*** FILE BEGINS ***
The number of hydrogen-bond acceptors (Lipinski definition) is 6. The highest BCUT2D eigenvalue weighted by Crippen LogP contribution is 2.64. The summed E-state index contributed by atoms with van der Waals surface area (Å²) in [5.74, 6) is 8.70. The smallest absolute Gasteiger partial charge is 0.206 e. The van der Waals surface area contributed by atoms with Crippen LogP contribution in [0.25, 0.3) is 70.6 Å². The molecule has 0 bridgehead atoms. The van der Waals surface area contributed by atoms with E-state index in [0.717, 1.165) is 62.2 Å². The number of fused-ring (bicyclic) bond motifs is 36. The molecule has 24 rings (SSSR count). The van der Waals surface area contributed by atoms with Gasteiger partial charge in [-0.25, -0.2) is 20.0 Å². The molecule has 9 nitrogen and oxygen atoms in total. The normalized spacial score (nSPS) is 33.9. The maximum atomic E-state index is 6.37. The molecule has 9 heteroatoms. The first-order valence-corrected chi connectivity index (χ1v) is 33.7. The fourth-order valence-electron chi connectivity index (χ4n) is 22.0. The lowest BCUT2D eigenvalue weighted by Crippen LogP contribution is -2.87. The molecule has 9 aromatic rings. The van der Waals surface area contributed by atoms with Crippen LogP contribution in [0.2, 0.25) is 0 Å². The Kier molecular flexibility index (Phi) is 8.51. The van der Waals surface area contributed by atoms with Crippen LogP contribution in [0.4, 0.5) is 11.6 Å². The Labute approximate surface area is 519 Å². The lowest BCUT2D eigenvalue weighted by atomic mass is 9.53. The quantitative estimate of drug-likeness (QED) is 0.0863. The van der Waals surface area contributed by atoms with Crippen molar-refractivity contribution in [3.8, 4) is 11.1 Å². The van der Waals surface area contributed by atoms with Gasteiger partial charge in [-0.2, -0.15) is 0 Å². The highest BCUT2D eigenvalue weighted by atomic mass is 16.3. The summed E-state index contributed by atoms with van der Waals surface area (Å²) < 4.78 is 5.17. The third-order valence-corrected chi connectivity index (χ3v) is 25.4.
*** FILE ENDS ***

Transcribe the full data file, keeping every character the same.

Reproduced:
The number of hydrogen-bond acceptors (Lipinski definition) is 6. The highest BCUT2D eigenvalue weighted by Crippen LogP contribution is 2.64. The summed E-state index contributed by atoms with van der Waals surface area (Å²) in [5.74, 6) is 8.70. The smallest absolute Gasteiger partial charge is 0.206 e. The van der Waals surface area contributed by atoms with Crippen LogP contribution in [0.25, 0.3) is 70.6 Å². The molecule has 0 bridgehead atoms. The van der Waals surface area contributed by atoms with E-state index in [0.717, 1.165) is 62.2 Å². The number of fused-ring (bicyclic) bond motifs is 36. The molecule has 24 rings (SSSR count). The van der Waals surface area contributed by atoms with Gasteiger partial charge in [-0.25, -0.2) is 20.0 Å². The molecule has 9 nitrogen and oxygen atoms in total. The normalized spacial score (nSPS) is 33.9. The maximum atomic E-state index is 6.37. The molecule has 9 heteroatoms. The first-order valence-corrected chi connectivity index (χ1v) is 33.7. The fourth-order valence-electron chi connectivity index (χ4n) is 22.0. The lowest BCUT2D eigenvalue weighted by Crippen LogP contribution is -2.87. The molecule has 9 aromatic rings. The van der Waals surface area contributed by atoms with Crippen LogP contribution in [0.2, 0.25) is 0 Å². The Kier molecular flexibility index (Phi) is 8.51. The van der Waals surface area contributed by atoms with Crippen LogP contribution in [0.4, 0.5) is 11.6 Å². The Labute approximate surface area is 519 Å². The lowest BCUT2D eigenvalue weighted by atomic mass is 9.53. The quantitative estimate of drug-likeness (QED) is 0.0863. The van der Waals surface area contributed by atoms with Crippen molar-refractivity contribution in [3.8, 4) is 11.1 Å². The van der Waals surface area contributed by atoms with Gasteiger partial charge in [-0.2, -0.15) is 0 Å². The highest BCUT2D eigenvalue weighted by atomic mass is 16.3. The summed E-state index contributed by atoms with van der Waals surface area (Å²) < 4.78 is 5.17. The third-order valence-corrected chi connectivity index (χ3v) is 25.4.